Stress is a contributing factor to high blood pressure, which can eventually cause
heart failure. Heart failure is a leading cause of illness, death and escalating health
care costs across the nation and in the institute's home state of South Carolina.
Connections Between Chronic Stress and Heart Failure
One type of heart failure that is increasing disproportionately is heart failure where
the heart pumps normally but is too stiff to fill properly, called heart failure with
preserved ejection fraction.
This project seeks to provide insight into pathways that contribute to this common
form of heart failure, the onset of which we believe to be exacerbated and accelerated
by stress, and provide the research foundation for a new way of treating and preventing
heart failure with preserved ejection fraction.
This research will uncover new understandings of how this particular form of heart
failure is affected by stress.
Through our interdisciplinary approach combining academic research with the ways it
can apply in a clinical setting, we seek to find new treatments for this form of heart
failure to reduce its mortality and morbidity rates.
This study will be the first to strategically target how heart failure with preserved
ejection fracture starts on the molecular level. The interdisciplinary nature of this
project allows the work to then go beyond where many purely academic research undertakings
stop, by extending findings to real-world clinical applications to identify possible
treatments and medication for this form of heart failure.
We aim to establish that the inflection point from LVPO (left ventricular pressure
overload) to HFpEF (heart failure with preserved ejection fraction) is NLRP3 (nucleotide-binding
domain, leucine-rich–containing family, pyrin domain–containing-3) inflammasone induction
which can be controlled by transgenic conditional constructs.
We aim to determine that superimposing CUS (chronic unpredictable stress) with LVPO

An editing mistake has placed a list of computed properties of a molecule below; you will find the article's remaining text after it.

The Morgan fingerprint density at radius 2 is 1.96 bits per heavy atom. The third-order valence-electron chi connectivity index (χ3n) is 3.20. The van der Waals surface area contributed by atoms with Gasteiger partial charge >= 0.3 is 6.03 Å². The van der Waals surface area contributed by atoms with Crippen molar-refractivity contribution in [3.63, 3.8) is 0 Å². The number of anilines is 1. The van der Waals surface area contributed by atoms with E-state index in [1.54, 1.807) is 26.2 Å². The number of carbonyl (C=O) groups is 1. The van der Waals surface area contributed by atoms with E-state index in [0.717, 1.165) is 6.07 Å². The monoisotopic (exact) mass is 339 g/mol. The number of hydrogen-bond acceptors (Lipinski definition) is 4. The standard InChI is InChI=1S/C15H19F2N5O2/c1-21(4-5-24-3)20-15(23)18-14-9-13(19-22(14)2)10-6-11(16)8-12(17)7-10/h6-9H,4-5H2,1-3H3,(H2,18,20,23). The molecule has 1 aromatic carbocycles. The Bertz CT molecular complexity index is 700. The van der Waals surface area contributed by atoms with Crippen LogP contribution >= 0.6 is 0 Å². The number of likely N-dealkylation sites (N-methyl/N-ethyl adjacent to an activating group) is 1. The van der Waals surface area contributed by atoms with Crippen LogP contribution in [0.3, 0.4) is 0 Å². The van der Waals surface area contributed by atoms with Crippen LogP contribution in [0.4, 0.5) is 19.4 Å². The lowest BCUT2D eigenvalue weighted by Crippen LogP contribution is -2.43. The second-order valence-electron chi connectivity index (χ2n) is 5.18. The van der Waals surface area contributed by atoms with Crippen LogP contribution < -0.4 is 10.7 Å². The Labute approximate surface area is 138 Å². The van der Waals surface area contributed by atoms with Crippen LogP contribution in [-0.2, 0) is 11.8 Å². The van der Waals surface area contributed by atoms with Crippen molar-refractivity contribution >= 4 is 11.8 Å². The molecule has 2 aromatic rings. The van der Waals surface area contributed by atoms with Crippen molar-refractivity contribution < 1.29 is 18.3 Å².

will accelerate the progression to HFpEF and interruption of NLRP3 will prevent this
coactivation. process. Translational relevance will be established by utilizing an
NLRP3 inhibitor with LVPO and CUS.
Hypothesis: The fundamental molecular switch in LVPO is NLRP3 induction causing a cascade of profibrotic
events leading to HFpEF progression whereby chronic, unpredictable stress will cause
a feedforward synergistic acceleration of this process.
Goal: To move the field forward by establishing that while systemic inflammation may not
be an operative pathway for HFpEF, localized metabolic stress and NLRP3 induction
is a key molecular event in the development and progression of this heart failure
Vision: We will be the first to develop tissue/cell specific silencing of NLRP3 and identify that
NLRP3 is essential for the development of HFpEF, and then pivot the small molecule
NLRP3 inhibitor (OLT1171) for use in HFpEF.
While this research improves the lives of anyone who has cardiovascular disease or
knows someone with cardiovascular disease in South Carolina—a high percentage of the
population—certain groups will benefit greatly from this focus area and the institute's
work at large.
Women and the Female Population
This research will improve the lives of anyone who has cardiovascular disease or knows
someone with cardiovascular disease in South Carolina. However, certain groups will
greatly benefit from our focus area and the institute's work at large.
Black and African American Communities
High blood pressure disproportionately affects African American communities. This
community experiences high heart failure rates despite health providers meeting standard
of care guidelines. The institute will shed light on how body responses to everyday
situations increase the likelihood of cardiovascular disease in these populations.
Veterans and Those Suffering from PTSD or Trauma
Exposure to trauma affects the body in significant ways, especially the heart and
vascular system. Veterans are at higher risk of having a new onset of heart disease
compared with non-veterans. This research contributes directly to improving the lives
of veterans and those with trauma or PTSD, while adding to the overall knowledge base
of care for veterans.